Towards a Broader Conception of Economic Competitiveness

The economic crisis has challenged popular conceptions of economic growth, both in terms of the definition and the measurement of it. While engendering growth and bolstering competitiveness remains high on political agendas, immediate attention has shifted to creating jobs, lifting wages, addressing inequality, and fostering long-term, sustainability prosperity.

A new report from the Martin Prosperity Institute, “Creativity and Prosperity: the Global Creativity Index,” addresses the challenge of nurturing sustainable economic development head-on, shifting the dialogue from a narrow focus on competitiveness and growth to a broader focus on creativity, prosperity, and well-being.

We first introduced the Global Creativity Index (GCI) in 2004. One again, the Index assesses the prospects for long-term prosperity across 82 nations according to a combination of underlying economic, social, and cultural forces. We refer to these forces as the 3 Ts of economic development: Technology, Talent, and Tolerance. The Index also compares the GCI to a series of other metrics of competitiveness and prosperity, from conventional measures of economic growth to alternative measures of economic equality, human development, and happiness and well-being.

The Global Creativity Index strong correlates with other measures

We compared the 3 Ts metrics with the GCI to established measures of economic and social progress. The GCI is closely associated with conventional measures of economic output and economic competitiveness, and it is also associated with broader measures of human development and life satisfaction (or happiness). Nations that score better on the 3 Ts not only have higher levels of economic output but also higher levels of human development and happiness. We also find that the GCI is associated with greater economic equality; nations that score higher on the GCI have less inequality. Our findings suggest that there are two distinct paths available to greater economic competitiveness. On the one hand, there are nations like the United States and the United Kingdom, who exhibit high levels of economic output and competitiveness alongside higher levels of inequality. On the other hand, there are a greater number of nations like Sweden and Norway, where high levels of economic output and competitiveness occur alongside far greater equality. This suggests that there exists a high-road path to sustainable prosperity, where the fruits of economic progress are broadly shared.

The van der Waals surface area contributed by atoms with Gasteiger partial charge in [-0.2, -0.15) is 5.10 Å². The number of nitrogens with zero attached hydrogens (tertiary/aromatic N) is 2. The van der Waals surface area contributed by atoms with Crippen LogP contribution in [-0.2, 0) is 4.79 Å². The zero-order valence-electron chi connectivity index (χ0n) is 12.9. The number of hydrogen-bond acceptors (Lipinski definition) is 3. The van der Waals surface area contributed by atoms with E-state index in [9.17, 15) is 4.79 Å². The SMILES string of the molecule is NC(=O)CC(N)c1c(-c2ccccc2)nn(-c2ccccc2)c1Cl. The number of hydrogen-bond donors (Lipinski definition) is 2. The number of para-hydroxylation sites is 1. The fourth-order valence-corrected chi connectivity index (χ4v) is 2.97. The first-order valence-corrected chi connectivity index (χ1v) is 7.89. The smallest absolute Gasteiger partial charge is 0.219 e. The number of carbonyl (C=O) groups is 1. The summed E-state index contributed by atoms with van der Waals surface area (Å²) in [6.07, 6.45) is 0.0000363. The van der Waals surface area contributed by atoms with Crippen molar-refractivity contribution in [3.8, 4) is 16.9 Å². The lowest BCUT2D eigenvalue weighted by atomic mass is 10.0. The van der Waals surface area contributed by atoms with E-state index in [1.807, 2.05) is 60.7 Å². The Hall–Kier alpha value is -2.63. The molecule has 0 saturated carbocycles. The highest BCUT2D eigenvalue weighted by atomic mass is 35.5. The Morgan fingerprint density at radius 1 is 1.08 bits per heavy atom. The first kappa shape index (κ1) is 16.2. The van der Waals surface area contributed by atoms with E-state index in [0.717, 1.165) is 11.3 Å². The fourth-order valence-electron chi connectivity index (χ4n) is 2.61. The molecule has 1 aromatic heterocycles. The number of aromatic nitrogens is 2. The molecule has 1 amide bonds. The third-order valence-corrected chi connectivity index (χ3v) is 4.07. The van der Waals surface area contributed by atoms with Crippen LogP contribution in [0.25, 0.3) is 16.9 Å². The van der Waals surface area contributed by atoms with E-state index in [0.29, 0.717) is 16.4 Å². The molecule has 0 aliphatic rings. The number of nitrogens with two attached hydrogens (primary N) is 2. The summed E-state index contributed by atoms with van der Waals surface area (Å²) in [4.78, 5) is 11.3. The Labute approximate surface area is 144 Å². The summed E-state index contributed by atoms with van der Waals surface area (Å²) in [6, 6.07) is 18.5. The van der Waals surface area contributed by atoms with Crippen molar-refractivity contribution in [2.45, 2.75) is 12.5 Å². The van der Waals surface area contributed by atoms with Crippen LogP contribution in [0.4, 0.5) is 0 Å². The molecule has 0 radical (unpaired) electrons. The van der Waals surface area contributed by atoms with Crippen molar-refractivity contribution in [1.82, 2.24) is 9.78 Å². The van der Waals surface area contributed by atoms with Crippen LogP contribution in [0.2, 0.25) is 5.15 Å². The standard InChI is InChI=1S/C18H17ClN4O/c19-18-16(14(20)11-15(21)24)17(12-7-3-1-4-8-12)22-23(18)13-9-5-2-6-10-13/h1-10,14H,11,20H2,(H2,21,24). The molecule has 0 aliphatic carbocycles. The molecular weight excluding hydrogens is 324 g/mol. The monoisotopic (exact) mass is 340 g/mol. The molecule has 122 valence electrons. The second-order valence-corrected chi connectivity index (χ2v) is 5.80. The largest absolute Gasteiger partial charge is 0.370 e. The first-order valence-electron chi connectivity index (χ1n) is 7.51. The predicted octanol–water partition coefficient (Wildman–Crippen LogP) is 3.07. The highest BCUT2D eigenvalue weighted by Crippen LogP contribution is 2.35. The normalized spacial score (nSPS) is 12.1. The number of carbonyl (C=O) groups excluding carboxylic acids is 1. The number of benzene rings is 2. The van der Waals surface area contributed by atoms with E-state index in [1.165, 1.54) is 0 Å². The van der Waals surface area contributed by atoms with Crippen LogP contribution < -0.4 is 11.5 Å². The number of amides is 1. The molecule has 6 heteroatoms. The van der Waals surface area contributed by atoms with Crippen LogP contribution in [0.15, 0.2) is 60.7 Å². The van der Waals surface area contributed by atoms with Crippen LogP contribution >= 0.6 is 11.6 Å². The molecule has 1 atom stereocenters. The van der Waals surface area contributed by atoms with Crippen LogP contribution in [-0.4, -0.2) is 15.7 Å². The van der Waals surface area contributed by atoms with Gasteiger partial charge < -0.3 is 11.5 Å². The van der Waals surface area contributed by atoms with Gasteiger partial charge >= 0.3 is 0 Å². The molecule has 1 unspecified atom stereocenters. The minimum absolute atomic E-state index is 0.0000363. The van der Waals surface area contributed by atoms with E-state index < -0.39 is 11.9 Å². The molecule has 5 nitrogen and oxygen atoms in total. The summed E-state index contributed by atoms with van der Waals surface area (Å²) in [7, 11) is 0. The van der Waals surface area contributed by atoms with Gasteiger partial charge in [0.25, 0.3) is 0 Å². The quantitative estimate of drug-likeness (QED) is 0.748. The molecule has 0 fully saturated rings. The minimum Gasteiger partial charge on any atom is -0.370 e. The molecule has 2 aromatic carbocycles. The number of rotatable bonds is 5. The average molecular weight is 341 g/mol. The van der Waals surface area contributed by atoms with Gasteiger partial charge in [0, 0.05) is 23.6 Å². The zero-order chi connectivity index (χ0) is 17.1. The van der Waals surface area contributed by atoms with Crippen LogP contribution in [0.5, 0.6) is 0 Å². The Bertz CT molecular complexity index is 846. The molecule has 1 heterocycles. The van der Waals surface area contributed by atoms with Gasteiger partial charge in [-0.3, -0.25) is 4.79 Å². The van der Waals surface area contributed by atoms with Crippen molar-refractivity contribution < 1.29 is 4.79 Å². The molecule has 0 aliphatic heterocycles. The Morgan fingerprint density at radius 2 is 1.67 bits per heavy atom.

The data in this report covers 82 nations for the period 2000–2009.

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The Martin Prosperity Institute at the University of Toronto’s Rotman School of Management is the world’s leading think-tank on the role of sub-national factors—location, place and city-regions—in global economic prosperity. We take an integrated view of prosperity, looking beyond economic measures to include the importance of quality of place and the development of people’s creative potential.